Patterns in political yard signs

A new book by three political scientists look at how Americans have deployed and reacted to yard signs in recent election cycles:

We just started being puzzled about it. We did things like code the amount of traffic on a given street, and we thought maybe people on a street with high traffic would be more likely to put up signs. But you find out that those people wanted to let other people know where they stand- that it wasn’t just about catching the eye of passing traffic [to try to get out the vote for a candidate]. We found out that there’s a combination of expressive and communicative motives…

One of the things that was really clear from our studies is that signs are really important to people who display them. They’re emotionally invested in these dynamics and are more likely than people who don’t put up signs to say that it’s a good thing, or a reasonable thing, for neighborhoods to be doing.

I also think this is why we hear about these stories of theft and vandalism-people going to extremes around signs. At least seemingly, in news reports, it can accelerate fast, from people putting up signs to some kind of an altercation, a police report, a fight on the street. I think it’s because people view it as a real affront when someone messes with their expression of self…

You really notice, when you’re walking around, those places where signs are battling one another. But when we did spatial analysis to look at the clustering of signs systematically, in a way that would cut through those strong anecdotal impressions, we found that, really, there wasn’t much evidence of the intermingling of signs-the famous Sign Wars, where there’s a Biden sign at one house and a Trump sign next to it. Really, it was more about like-minded clustering: pockets of Biden supporters signaling to one another, pockets of Trump supporters signaling to one another. More solidarity than outright conflict.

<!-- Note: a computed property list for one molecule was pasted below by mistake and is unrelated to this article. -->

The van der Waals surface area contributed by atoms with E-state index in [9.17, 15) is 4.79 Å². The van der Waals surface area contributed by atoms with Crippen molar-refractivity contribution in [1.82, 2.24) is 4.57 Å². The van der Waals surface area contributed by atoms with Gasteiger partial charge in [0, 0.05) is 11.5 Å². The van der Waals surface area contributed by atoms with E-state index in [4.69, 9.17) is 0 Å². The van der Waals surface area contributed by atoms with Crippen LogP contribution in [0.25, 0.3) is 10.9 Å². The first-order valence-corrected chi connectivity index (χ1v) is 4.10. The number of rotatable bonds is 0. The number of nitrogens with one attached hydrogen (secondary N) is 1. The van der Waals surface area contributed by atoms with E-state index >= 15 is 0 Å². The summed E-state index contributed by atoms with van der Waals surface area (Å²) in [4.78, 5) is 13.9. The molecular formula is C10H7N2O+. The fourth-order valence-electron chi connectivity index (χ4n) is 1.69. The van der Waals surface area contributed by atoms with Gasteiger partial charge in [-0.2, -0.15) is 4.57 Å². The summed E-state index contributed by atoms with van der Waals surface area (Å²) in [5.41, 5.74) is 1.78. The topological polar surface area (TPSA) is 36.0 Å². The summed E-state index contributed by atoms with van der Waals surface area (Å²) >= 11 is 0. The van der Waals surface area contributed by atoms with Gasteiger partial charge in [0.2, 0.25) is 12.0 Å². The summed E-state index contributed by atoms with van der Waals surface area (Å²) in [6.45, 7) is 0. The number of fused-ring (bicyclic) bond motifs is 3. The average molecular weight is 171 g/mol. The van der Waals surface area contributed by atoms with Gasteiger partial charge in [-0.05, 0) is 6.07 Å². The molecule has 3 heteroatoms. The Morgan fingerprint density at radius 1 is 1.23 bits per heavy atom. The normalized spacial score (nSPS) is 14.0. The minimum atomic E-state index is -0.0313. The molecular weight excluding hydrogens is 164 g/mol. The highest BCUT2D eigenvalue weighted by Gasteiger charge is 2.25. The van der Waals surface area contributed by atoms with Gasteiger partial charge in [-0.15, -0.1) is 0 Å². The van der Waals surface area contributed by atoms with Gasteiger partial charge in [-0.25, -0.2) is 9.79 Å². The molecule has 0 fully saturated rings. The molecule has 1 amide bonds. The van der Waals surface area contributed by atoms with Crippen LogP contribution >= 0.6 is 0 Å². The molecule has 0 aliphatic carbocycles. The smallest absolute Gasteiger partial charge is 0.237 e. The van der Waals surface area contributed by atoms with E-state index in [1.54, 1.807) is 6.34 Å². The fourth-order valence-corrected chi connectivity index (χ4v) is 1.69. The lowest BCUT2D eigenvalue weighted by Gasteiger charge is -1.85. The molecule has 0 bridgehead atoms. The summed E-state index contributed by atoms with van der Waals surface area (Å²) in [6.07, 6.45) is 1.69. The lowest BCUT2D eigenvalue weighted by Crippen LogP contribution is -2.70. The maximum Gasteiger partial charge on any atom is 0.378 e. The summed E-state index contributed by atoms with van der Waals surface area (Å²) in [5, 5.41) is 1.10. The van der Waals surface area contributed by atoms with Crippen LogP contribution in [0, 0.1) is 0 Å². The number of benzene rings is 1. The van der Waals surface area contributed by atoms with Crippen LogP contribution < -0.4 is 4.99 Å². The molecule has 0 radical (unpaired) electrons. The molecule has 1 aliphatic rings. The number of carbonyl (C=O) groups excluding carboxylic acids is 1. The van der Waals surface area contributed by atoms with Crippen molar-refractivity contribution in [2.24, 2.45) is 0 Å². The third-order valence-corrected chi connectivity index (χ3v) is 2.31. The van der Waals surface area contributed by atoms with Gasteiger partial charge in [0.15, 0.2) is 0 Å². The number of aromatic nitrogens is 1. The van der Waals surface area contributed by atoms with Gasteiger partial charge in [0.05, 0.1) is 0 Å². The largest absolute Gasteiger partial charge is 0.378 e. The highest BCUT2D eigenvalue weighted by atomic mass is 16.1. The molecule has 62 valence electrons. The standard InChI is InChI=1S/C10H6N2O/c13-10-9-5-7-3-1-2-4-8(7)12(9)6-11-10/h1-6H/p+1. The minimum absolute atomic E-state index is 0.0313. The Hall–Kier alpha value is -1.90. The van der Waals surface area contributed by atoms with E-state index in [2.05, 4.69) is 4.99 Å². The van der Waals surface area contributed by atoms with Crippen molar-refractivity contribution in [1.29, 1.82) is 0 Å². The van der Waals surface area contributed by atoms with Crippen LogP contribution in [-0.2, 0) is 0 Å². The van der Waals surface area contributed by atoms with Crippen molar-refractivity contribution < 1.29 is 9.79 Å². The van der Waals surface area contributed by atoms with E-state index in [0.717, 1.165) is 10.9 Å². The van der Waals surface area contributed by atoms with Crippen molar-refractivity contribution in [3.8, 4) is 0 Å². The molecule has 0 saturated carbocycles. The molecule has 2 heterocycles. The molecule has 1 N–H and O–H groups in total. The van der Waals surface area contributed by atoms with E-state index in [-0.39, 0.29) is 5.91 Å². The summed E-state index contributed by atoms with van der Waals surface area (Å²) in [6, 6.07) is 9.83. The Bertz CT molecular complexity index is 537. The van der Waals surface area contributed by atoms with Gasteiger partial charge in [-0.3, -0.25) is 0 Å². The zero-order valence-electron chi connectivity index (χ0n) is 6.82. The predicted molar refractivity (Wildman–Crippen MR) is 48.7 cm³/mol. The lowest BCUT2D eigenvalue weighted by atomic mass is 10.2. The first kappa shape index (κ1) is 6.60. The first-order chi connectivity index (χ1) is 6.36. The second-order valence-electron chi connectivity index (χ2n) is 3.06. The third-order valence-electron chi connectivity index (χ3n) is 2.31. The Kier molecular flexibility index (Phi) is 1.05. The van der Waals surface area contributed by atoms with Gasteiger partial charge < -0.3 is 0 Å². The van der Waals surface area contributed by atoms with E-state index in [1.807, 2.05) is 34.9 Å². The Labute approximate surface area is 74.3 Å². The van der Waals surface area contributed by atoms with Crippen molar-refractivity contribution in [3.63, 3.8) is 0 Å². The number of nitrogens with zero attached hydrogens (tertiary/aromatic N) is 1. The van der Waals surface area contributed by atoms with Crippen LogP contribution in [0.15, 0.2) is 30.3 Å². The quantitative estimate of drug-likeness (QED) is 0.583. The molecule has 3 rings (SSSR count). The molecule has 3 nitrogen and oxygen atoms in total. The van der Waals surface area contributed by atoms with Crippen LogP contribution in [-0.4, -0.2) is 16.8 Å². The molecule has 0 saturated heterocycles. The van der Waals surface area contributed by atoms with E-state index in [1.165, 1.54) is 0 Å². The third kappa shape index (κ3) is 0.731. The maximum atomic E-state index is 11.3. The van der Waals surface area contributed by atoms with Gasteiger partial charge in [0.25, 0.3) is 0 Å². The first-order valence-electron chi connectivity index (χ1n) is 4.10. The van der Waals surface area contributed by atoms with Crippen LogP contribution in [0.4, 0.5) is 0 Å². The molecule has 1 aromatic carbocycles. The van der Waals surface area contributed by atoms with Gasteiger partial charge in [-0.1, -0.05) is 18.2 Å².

I appreciate the systematic approach for a phenomenon that lends itself to anecdotes. This is how social science can be really helpful: many people have experiences with or have seen yard signs but unless researchers approach the issue in a rigorous way, it is hard to know what exactly is going on.

For example, I regularly walk in two different places in my suburb and I have been keeping an eye on yard signs. At least in the areas I walk, the signs are primarily in favor of one party in the national election while local election signs are more varied. Furthermore, the number of people who have signs is still pretty limited even in a heated political climate. But, just based on my walks, I do not know if what I am seeing match my suburb as a whole let alone communities across the United States. And unless I interact in some way with the people with (and without) yard signs, I have little idea of what is motivating them.

I wonder how the behavior of putting out political yard signs relates to other political behavior. If a political yard sign is expressive, how much does this carry over to other parts of life? Are these the people who are most active in local political activity? Are they the most partisan? Are they the ones always bringing up politics at family gatherings or among friends?

I would also be curious to how this relates to social class and particular neighborhoods. Lawns, in some places, are sacred: they should be green, free of weeds and leaves. Property values are important in many places. Political signs might mess up particular aesthetics or introduce the idea of conflict when suburbanites just want to leave each other alone.

Three Soc 101 concepts illustrated on Big Brother

Many television shows could (and have) been mined for sociological content. Big Brother is no different. Here are three concepts:

https://www.cbs.com/shows/big_brother/
  1. Houseguests talk about having “a social game.” This roughly means having good interactions with everyone. A more sociological term for this might be looking to accrue social capital. With so many players at the beginning, this might be hard: simply making connections, talking to a variety of people, discussing strategy, contribute positively to house life. But, this social capital can pay off as the numbers dwindle, people show their different capabilities, and the competition heats up. It could also be described as the ability to manipulate or coerce people without others hating you, particularly when it comes down to the jury selecting the winner among the final two.